In Finland, a speeding ticket can cost six figures. That’s because the country, like several of its European neighbors, fines offenders a percentage of their income, instead of a flat rate. The idea is that the financial punishment ought to fit one’s privilege in society.
In a similar spirit, an Oakland, Calif.-based company is planning to apply that principle to make its software license pricing more equitable for schools and districts.
BookNook, which develops software for reading and literacy instruction, announced last week that it will adopt an “equity-based pricing model,” whereby the company will provide discounts to schools that serve a high percentage of children who are eligible for the National School Lunch Program (or more commonly known as free or reduced lunch).
“This is the time for companies that are working with underserved communities to look back and see how their work reflects their missions,” says Michael Lombardo, CEO of BookNook. He added that the disruption caused by the pandemic, “which disproportionately affects low-income learners and communities of color, combined with the increased demand for our product,” spurred his team to explore ways to make its product more affordable and accessible.
The new pricing model, which will go into effect on August 1, works like this: The company will look at data from the National Center for Education Statistics, part of the U.S. Department of Education, GreatSchools and other sources to see what percentage of a district’s student population is eligible for free or reduced lunch. For every 1 percent above 50 percent, BookNook will apply a proportionate discount to the licensing fee.
For example, if 51 percent of a district’s student population qualifies for free or reduced lunch, the district will get a 1 percent discount. If the free or reduced lunch rate is 75 percent, the discount will be 25 percent.
BookNook serves nearly 400 schools and nonprofit after-school programs across 32 states. On average, its school customers currently pay about $4,000 per year, though the price ranges from $3,000 to $12,000, according to Lombardo.
“From an equity and inclusivity perspective, providing discounts to a district that may need more is a unique approach,” says Barry Bachenheimer, assistant superintendent at Pascack Valley Regional High School District in New Jersey.
He noted that BookNooks’ approach assumes “there is a correlation between students’ socioeconomic status and a district’s financial resources,” which may not always be the case. Certain districts that largely serve poorer communities have been able to provide technology and other resources.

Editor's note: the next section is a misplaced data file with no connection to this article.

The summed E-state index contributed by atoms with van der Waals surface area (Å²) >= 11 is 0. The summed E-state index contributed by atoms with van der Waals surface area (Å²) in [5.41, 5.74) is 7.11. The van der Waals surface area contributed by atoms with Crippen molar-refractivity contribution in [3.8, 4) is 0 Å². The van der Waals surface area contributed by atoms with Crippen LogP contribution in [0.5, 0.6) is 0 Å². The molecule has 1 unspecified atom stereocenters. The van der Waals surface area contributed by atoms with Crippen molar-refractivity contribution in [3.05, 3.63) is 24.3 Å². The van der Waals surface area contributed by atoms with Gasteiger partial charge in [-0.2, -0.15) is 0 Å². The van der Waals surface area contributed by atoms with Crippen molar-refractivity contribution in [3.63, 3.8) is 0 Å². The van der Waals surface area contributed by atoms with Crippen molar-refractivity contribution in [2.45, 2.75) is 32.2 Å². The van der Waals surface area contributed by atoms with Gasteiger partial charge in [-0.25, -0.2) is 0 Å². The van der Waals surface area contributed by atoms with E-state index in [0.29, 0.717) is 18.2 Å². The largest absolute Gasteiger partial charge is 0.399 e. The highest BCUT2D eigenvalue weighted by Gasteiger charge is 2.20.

Still, the equity-based pricing model marks a departure from how most software vendors apply discounts, which are often based on bulk purchases or long-term commitments. Usually, the more you buy or the longer you agree to pay, the better rate you get.
Sometimes, discounts are negotiated on an ad hoc basis, determined largely by a district’s relationship with company salespeople. That has been a bone of contention for researchers at the Technology for Education Consortium, a nonprofit that has published reports on the discrepancies in what districts pay for technology.
Celina Morgan-Standard, founder of TEC, said that BookNook’s equity-based pricing model “sounds great in principle” but could leave room for confusion if companies that adopt it are not upfront about the methodology used to adjust the pricing. “Transparency is key here.”
“There could also be grumbling from districts that don’t meet the criteria” for the equity-based discounts, she adds.
Lombardo says he plans to publish the formula for his equity-based pricing model on the website. He is also prepared to respond to unhappy customers who may soon find themselves paying a higher rate than others. “If you are in a more affluent community, you will be paying more, and we think that’s fair and just,” he says.
While the company expects to take a short-term revenue, “it’s not going to put us out of business,” says Lombardo. He’s confident that the recent surge of interest will offset the financial impact of the new pricing model. Since the pandemic, Lombardo claims his team has seen a 1,500 percent increase in inbound leads on its website, and has done eight times the number of demos for interested parties, as compared to last year.